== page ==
Member Rating 5 out of 5 by Drever on November 8, 2003

The Belfort-Hallen (Bell Tower and Covered Market) dominates the Grote Markt (Market Square). Although not the tower of Pisa, the 83-metre Belfry leans one metre- -disconcerting for those climbing on aching legs its 366 steps. The breathtaking view of makes the climb worth the effort.

The original Belfort-Hallen dates from 1240 though it has undergone rebuilding. Like other Belgium cities the belfry tower preserved the city's important documents. Inside hung bells, each bell having a distinct sound and role (for example: bells for danger, bells for important announcements and bells to announce the time). Nowadays, the Belfry tower charms the visitor with the pleasant music of a carillon, which consists of 47 bells.

The covered market and courtyard would have been crammed with traders shouting orders, the air heavy with the smell of spices. Originally a canal below the covered market allowed direct shipment into the market.

In the centre of the Market stands the statue of Jan Breydel and Pieter de Coninck--local heroes. They took part in the Flemish 1302 uprising against the occupation by the French king--known as the Battle of the Golden Spurs. This battle was also the central theme of the book 'De Leeuw van Vlaanderen' (the lion of Flanders) written by Hendrik Conscience in 1838. He romanticized the Flemish uprising and it became a symbol of the Flemish movement, which fought for recognition of the Dutch language, and Flemish culture in the French-language dominated Belgium of the 19th century.

On the Northern side of the Market is the Provincial Hof. It stands on the site were the medieval cloth halls used to stand. This was a covered hall where ships could unload their cargos for storage in the halls or for sale on the market next door. The Provincial Hof is the best example of Bruges’ renovation in neo-gothic style. After demolishing the cloth halls in 1787 houses in classicist style replaced them. In 1850 the provincial government bought the complex, enlarged it, and made it the seat of the provincial government. Members of the catholic and traditionalist political parties demanded more suitable building 'for the beautiful gothic Bruges'. In 1878 a fire conveniently destroyed the building. Different groups took their chance to have it rebuilt in neo-gothic style, the 'house'-style of the catholic party.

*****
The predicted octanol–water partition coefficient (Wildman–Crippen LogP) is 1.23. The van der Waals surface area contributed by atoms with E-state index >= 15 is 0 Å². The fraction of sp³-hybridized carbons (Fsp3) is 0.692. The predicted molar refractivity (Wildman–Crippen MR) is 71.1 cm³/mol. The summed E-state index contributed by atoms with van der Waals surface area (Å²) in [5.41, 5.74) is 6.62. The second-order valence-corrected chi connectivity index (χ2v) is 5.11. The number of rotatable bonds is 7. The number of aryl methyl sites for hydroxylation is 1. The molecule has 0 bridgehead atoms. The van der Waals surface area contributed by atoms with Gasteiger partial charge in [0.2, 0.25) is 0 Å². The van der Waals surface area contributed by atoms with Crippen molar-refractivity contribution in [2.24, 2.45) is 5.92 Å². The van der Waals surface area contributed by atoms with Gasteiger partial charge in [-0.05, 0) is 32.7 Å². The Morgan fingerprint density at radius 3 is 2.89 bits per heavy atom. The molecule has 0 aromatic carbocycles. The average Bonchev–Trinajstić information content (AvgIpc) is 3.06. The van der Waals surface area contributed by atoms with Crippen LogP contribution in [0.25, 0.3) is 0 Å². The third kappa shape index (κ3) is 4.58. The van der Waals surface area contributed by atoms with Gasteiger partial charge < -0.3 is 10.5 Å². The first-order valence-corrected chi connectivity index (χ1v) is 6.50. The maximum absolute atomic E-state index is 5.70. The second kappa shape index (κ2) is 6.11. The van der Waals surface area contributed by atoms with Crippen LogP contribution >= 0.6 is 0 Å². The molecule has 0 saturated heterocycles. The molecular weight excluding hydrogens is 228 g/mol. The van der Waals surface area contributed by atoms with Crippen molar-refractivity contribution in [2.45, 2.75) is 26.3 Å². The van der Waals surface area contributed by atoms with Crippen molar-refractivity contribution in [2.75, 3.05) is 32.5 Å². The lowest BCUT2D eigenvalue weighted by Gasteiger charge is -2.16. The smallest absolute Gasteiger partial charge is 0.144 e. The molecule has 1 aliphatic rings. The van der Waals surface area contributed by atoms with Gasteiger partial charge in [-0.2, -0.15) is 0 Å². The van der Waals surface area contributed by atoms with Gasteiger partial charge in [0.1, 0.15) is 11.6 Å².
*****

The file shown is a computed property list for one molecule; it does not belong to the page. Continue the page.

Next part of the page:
On the left side of the Provincial Hof is now the house of the Governor of the Province of West-Flanders. The red-brick building on the right side is the Post Office of Bruges.

Restaurants occupy the other sides of the market and shops located in former private houses as well as in guild houses.

Finally, on the Southern side of the Market stand several medieval-looking houses. Many are modern reconstructions of the medieval styles.

Now stroll down Breidelstraat in the southwest corner of the Markt to the 'Burg' square--administrative heart of the city and a showcase of European architectural styles.

The Markt (Market Square)
City Center
Bruges, Belgium, 8000

The Minnewater and canals

Member Rating 4 out of 5 by Drever on November 8, 2003

'The Venice of the North' is an inapt descriptor for Bruges, just as it is for the many other cities similarly labelled. Venice stands on islands in a lagoon of the Adriatic Sea. Bruges lies inland, although in the last five centuries B.C. the coastline lay closer. When the seas retreated, a sea-arm called the Zwin still connected Bruges with the North Sea. In the Middle Ages enlargement of the waterways to Bruges allowed trading ships to reach the city.

Inside the city conversion of the Reie River into a network of canals allowed traders to bring their goods to the large Water Halls at the Market. Selling and storage of goods took place there. In the place of the Water Halls now stands the neo-gothic Provincial Hof. The canals needed to be kept to a constant depth of water. Minnewater an existing lake proved ideal as a reservoir for the purpose.

It is unusual for something industrialised to have romantic connotations, but such is the case with Minnewater. With its idyllic surroundings it is easy to imagine courting couples strolling by the lake. The Dutch word 'Minne' means 'love' and Minnewater becomes 'the lake of Love'. Swans on the lake add to the romance--one of the symbols of Bruges is the swan.

Ships, after they passed Damme, the medieval outer harbour of Bruges (now with two Dutch style windmills standing on its bank), entered Bruges where the Dampoort-complex sits--a former city gate. On the way to the city centre the sailors followed the canals Langerei, Potterierei (with its shipyards), Spiegelrei, and Spinolarei.

On the Spinolarei, the 'Poortersloge' with its high bell tower stands--the then meeting place for the rich and important members of the Bruges society. In a niche at the end of the wall stands a statue of a bear carrying a shield with Masonic symbols, a badge of the city.

Often concerts, festivities, and banquets took place in this building. In front of it is the 'Jan van Eyck' square, with the statue of the illustrious Flemish painter who lived and died in Bruges (+ 1444). Finally, on their way to the Market, the ships passed the great 'Crane', a medieval crane that used to unload the goods from the ships. A small replica of such a crane now stands in 'Jan van Eyck' square. People walking in two treadmills provided the lifting power.

Nowadays no commercial ships sail on the Bruges canals. The canals belong to the tourist trade. There are five families allowed to organize tourist excursions by open boats on the canals. It is doubtful if anything larger could squeeze under the bridges. Each family has four boats and these provide a relaxing way to view the city while listening to the boatman's version of events. Perhaps jokes don't come naturally to the Belgiums. Our boatman's idea of a joke is 'This brewery takes its water from the canal--its beer is only for Export.'

Minnewater and the Begijnhof
Bruges, Belgium

Our Lady's Church and famed Madonna

Member Rating 5 out of 5 by Drever on November 8, 2003